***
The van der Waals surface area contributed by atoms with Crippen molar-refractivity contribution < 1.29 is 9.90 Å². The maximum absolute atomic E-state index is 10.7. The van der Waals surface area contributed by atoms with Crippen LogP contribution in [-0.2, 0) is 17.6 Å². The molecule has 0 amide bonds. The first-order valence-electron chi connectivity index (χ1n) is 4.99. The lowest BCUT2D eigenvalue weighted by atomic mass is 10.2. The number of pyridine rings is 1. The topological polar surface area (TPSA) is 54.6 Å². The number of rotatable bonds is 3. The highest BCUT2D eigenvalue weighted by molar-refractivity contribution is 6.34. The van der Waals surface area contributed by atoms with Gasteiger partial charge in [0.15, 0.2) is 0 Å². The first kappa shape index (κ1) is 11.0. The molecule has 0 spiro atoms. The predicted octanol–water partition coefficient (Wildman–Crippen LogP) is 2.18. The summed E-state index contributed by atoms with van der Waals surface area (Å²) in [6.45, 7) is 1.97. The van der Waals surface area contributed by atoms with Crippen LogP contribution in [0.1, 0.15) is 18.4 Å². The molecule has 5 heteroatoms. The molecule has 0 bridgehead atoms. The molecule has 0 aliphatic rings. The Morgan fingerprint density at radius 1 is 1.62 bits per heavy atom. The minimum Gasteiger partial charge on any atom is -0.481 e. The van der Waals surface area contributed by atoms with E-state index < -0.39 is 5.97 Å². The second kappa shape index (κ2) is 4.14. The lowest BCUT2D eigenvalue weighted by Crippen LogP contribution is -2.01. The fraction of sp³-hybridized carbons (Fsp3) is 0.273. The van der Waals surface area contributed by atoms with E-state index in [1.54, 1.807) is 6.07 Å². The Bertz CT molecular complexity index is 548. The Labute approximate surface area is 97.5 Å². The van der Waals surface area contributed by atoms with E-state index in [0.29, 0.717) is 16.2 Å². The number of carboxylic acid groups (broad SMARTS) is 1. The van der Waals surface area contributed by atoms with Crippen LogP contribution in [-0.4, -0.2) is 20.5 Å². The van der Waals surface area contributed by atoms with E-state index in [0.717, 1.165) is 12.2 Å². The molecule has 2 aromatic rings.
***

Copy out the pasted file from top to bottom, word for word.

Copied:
The van der Waals surface area contributed by atoms with Crippen molar-refractivity contribution < 1.29 is 9.90 Å². The maximum absolute atomic E-state index is 10.7. The van der Waals surface area contributed by atoms with Crippen LogP contribution in [-0.2, 0) is 17.6 Å². The molecule has 0 amide bonds. The first-order valence-electron chi connectivity index (χ1n) is 4.99. The lowest BCUT2D eigenvalue weighted by atomic mass is 10.2. The number of pyridine rings is 1. The topological polar surface area (TPSA) is 54.6 Å². The number of rotatable bonds is 3. The highest BCUT2D eigenvalue weighted by molar-refractivity contribution is 6.34. The van der Waals surface area contributed by atoms with Gasteiger partial charge in [0.15, 0.2) is 0 Å². The first kappa shape index (κ1) is 11.0. The molecule has 0 spiro atoms. The predicted octanol–water partition coefficient (Wildman–Crippen LogP) is 2.18. The summed E-state index contributed by atoms with van der Waals surface area (Å²) in [6.45, 7) is 1.97. The van der Waals surface area contributed by atoms with Crippen LogP contribution in [0.1, 0.15) is 18.4 Å². The molecule has 5 heteroatoms. The molecule has 0 bridgehead atoms. The molecule has 0 aliphatic rings. The Morgan fingerprint density at radius 1 is 1.62 bits per heavy atom. The minimum Gasteiger partial charge on any atom is -0.481 e. The van der Waals surface area contributed by atoms with E-state index < -0.39 is 5.97 Å². The second kappa shape index (κ2) is 4.14. The lowest BCUT2D eigenvalue weighted by Crippen LogP contribution is -2.01. The fraction of sp³-hybridized carbons (Fsp3) is 0.273. The van der Waals surface area contributed by atoms with E-state index in [1.54, 1.807) is 6.07 Å². The Bertz CT molecular complexity index is 548. The Labute approximate surface area is 97.5 Å². The van der Waals surface area contributed by atoms with E-state index in [0.29, 0.717) is 16.2 Å². The number of carboxylic acid groups (broad SMARTS) is 1. The van der Waals surface area contributed by atoms with Crippen LogP contribution in [-0.4, -0.2) is 20.5 Å². The van der Waals surface area contributed by atoms with E-state index in [0.717, 1.165) is 12.2 Å². The molecule has 2 aromatic rings.